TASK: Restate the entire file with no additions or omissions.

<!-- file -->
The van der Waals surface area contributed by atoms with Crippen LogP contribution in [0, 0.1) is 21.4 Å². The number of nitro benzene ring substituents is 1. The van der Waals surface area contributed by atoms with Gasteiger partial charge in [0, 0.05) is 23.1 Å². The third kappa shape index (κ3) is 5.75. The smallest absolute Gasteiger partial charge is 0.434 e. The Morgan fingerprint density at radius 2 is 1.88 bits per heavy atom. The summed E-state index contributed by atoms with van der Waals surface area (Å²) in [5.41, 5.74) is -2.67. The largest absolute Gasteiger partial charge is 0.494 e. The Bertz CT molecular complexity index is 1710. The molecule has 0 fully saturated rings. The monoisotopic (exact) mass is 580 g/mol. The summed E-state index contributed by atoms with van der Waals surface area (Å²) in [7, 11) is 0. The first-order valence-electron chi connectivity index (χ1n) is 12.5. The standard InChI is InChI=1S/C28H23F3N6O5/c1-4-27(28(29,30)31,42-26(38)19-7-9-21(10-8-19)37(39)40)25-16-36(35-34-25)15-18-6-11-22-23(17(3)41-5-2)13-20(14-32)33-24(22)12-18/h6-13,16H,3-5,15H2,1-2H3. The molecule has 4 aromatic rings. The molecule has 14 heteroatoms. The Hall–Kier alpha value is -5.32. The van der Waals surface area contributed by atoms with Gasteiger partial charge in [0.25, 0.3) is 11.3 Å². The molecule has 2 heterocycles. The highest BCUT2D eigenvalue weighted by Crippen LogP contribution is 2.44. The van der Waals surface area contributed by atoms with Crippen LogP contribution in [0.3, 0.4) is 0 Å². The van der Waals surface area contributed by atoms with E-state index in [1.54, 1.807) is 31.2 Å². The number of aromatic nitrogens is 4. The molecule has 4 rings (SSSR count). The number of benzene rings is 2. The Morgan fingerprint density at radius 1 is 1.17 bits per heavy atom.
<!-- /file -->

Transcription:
The van der Waals surface area contributed by atoms with Crippen LogP contribution in [0, 0.1) is 21.4 Å². The number of nitro benzene ring substituents is 1. The van der Waals surface area contributed by atoms with Gasteiger partial charge in [0, 0.05) is 23.1 Å². The third kappa shape index (κ3) is 5.75. The smallest absolute Gasteiger partial charge is 0.434 e. The Morgan fingerprint density at radius 2 is 1.88 bits per heavy atom. The summed E-state index contributed by atoms with van der Waals surface area (Å²) in [5.41, 5.74) is -2.67. The largest absolute Gasteiger partial charge is 0.494 e. The Bertz CT molecular complexity index is 1710. The molecule has 0 fully saturated rings. The monoisotopic (exact) mass is 580 g/mol. The summed E-state index contributed by atoms with van der Waals surface area (Å²) in [7, 11) is 0. The first-order valence-electron chi connectivity index (χ1n) is 12.5. The standard InChI is InChI=1S/C28H23F3N6O5/c1-4-27(28(29,30)31,42-26(38)19-7-9-21(10-8-19)37(39)40)25-16-36(35-34-25)15-18-6-11-22-23(17(3)41-5-2)13-20(14-32)33-24(22)12-18/h6-13,16H,3-5,15H2,1-2H3. The molecule has 4 aromatic rings. The molecule has 14 heteroatoms. The Hall–Kier alpha value is -5.32. The van der Waals surface area contributed by atoms with Gasteiger partial charge in [0.25, 0.3) is 11.3 Å². The molecule has 2 heterocycles. The highest BCUT2D eigenvalue weighted by Crippen LogP contribution is 2.44. The van der Waals surface area contributed by atoms with Crippen LogP contribution in [0.3, 0.4) is 0 Å². The van der Waals surface area contributed by atoms with E-state index in [1.54, 1.807) is 31.2 Å². The number of aromatic nitrogens is 4. The molecule has 4 rings (SSSR count). The number of benzene rings is 2. The Morgan fingerprint density at radius 1 is 1.17 bits per heavy atom.